The States has been unsuccessful in its attempt to recover costs the island has incurred in dealing with pollution from historic use of fire-fighting foam at Guernsey and Alderney airports.
A long-running claim against the US manufacturer of the foam, 3M, and its subsidiary 3M United Kingdom, ended in the High Court this week. Following testimony from a number of expert witnesses during the trial, the States' legal team advised that a successful outcome was now unlikely.
Under the terms of the settlement, the States will pay a £1.4 million (US$ 2 million) contribution towards 3M's legal costs in defending the claim, as well as the island's own legal costs of around £6.6 million.
By bringing the case to an early settlement, the States avoids the risk of being liable for millions of pounds in additional costs that could be incurred by both sides if the High Court action continued to a conclusion and the judge found in favour of 3M. Both sides have now dismissed any claim against the other.
The High Court trial followed several years of unsuccessful negotiation between the States and 3M, after traces of a chemical known as PFOS, historically contained in fire-fighting foam supplied by the company, was detected in water. This has required substantial remedial action to ensure compliance with drinking water standards.
The States was therefore seeking to recover up to £27 million. This was for expenditure the island has already incurred, totalling more than £10 million, and future costs over the next 20 years. These include ongoing monitoring and water treatment at Guernsey Airport.
The States negotiating team was led by Public Services Department, which has responsibility for both Guernsey Water and Guernsey Airport.
In 2014, based on legal advice, the States rejected an offer of £3.25 million from 3M to settle the claim of £27 million. The parties agreed to mediation, but this was unsuccessful and eventually resulted in the case being brought to the High Court by 3M.
3M contested the States claim, and argued that the legal time limit within which such claims must be brought had expired.
The advice from the States external legal team was that the nature of the contamination meant the action was not 'time-barred'. However following testimony from a number of witnesses during the High Court trial, in their view 3M had successfully established the time limit had passed, and the chance of a claim succeeding was very unlikely.
Public Services Chief Officer Adrian Lewis said the States had attempted to achieve the best result for Guernsey, based on clear and consistent legal advice. Legal action had always been seen as the last resort, but the States had had a duty to try and recover some the costs it had incurred in dealing with the pollution.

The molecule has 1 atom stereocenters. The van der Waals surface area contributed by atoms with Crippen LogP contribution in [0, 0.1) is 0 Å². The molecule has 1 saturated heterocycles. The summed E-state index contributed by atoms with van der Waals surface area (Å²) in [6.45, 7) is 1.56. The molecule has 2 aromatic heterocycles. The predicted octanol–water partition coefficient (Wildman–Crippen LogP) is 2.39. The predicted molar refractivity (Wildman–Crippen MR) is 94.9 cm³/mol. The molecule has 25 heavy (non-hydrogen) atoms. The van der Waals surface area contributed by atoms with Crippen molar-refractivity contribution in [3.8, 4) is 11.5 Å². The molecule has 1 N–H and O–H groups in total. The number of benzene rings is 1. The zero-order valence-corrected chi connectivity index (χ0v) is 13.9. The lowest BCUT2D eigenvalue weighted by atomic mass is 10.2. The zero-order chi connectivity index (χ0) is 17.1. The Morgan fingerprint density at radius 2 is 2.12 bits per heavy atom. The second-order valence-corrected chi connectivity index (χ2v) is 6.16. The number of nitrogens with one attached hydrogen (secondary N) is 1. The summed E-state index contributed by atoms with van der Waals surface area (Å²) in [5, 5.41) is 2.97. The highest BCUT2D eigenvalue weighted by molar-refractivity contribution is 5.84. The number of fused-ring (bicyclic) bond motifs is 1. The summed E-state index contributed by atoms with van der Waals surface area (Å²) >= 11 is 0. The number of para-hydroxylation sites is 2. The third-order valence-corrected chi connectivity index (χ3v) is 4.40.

The High Court trial arose after 3M brought an action against the States, to strike out any claim. The States then counter-claimed.
Mr Lewis said the final outcome had been 'highly disappointing'.
"Our priorities in dealing with the impacts from the historic use of this foam have been two-fold. First and foremost, to take whatever action is required to protect the island's water supply and ensure our drinking water complies with the very stringent standards set down. That we have achieved."
"The second priority, based on expert legal advice, has been to seek to recover some of the very significant costs we have incurred in dealing with this pollution. We sought to establish whether 3M had adequately fulfilled its duty of care as the supplier of these products.
"There was always a risk that pursuing a claim against the manufacturer would incur significant legal costs. However this had to be balanced against the very significant costs the island has already incurred.
"Expert legal advice was followed throughout, and this course of action was only progressed on the basis that Guernsey had a good prospect of recovering some or all of our costs. We are highly disappointed with the outcome, but once we were advised the prospect of success had diminished we acted quickly to bring the case to a close to avoid any additional costs."
Public Services Minister Deputy Scott Ogier has written to Public Accounts Committee and Treasury & Resources to inform them of the outcome of the High Court action, and offer full assistance should they wish to carry out a review.
Most of the remediation work to deal with the PFOS pollution was undertaken as part of a wider Guernsey Airport redevelopment carried out between 2012 and 2014. Large areas of contaminated soil were removed from hotspots within the airfield, and ground water is now captured and passed through a specially-designed treatment plant to remove PFOS.
The last phase of remediation was completed in May 2015, when contaminated soil was removed from the site of a 1999 aircraft accident adjacent to Forest Road.
A £3 million provision has also been made for the long term treatment of contaminated soil, which is now securely sealed in the grass bund area outside Guernsey Airport.
Although not an identical situation, in 2005 the States of Jersey received a £2.6 million settlement from the manufacturer following use of fire-fighting foam at their airport.